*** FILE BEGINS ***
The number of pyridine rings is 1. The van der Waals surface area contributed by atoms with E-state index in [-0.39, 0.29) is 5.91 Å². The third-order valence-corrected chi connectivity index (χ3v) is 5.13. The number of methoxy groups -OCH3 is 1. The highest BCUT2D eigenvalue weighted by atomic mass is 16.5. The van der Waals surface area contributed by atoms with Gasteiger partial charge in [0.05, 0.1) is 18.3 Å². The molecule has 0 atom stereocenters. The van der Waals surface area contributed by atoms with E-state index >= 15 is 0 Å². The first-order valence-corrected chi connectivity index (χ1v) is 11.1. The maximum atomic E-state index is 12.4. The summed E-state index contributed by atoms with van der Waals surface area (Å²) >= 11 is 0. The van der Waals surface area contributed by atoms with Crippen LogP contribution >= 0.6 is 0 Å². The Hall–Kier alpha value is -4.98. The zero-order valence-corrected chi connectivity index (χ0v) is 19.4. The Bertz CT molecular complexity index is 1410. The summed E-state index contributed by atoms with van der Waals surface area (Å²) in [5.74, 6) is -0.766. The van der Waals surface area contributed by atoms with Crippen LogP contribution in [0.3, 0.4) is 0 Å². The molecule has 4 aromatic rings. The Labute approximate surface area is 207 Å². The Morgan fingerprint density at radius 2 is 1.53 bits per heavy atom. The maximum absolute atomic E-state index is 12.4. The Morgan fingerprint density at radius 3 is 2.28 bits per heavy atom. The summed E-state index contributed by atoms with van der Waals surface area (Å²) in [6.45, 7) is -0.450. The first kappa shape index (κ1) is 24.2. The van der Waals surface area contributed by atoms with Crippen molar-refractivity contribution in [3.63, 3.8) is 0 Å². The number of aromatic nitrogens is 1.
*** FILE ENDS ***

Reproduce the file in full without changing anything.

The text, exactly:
The number of pyridine rings is 1. The van der Waals surface area contributed by atoms with E-state index in [-0.39, 0.29) is 5.91 Å². The third-order valence-corrected chi connectivity index (χ3v) is 5.13. The number of methoxy groups -OCH3 is 1. The highest BCUT2D eigenvalue weighted by atomic mass is 16.5. The van der Waals surface area contributed by atoms with Gasteiger partial charge in [0.05, 0.1) is 18.3 Å². The molecule has 0 atom stereocenters. The van der Waals surface area contributed by atoms with E-state index >= 15 is 0 Å². The first-order valence-corrected chi connectivity index (χ1v) is 11.1. The maximum atomic E-state index is 12.4. The summed E-state index contributed by atoms with van der Waals surface area (Å²) >= 11 is 0. The van der Waals surface area contributed by atoms with Crippen LogP contribution >= 0.6 is 0 Å². The Hall–Kier alpha value is -4.98. The zero-order valence-corrected chi connectivity index (χ0v) is 19.4. The Bertz CT molecular complexity index is 1410. The summed E-state index contributed by atoms with van der Waals surface area (Å²) in [5.74, 6) is -0.766. The van der Waals surface area contributed by atoms with Crippen LogP contribution in [0.3, 0.4) is 0 Å². The molecule has 4 aromatic rings. The Labute approximate surface area is 207 Å². The Morgan fingerprint density at radius 2 is 1.53 bits per heavy atom. The maximum absolute atomic E-state index is 12.4. The Morgan fingerprint density at radius 3 is 2.28 bits per heavy atom. The summed E-state index contributed by atoms with van der Waals surface area (Å²) in [6.45, 7) is -0.450. The first kappa shape index (κ1) is 24.2. The van der Waals surface area contributed by atoms with Crippen molar-refractivity contribution in [3.63, 3.8) is 0 Å². The number of aromatic nitrogens is 1.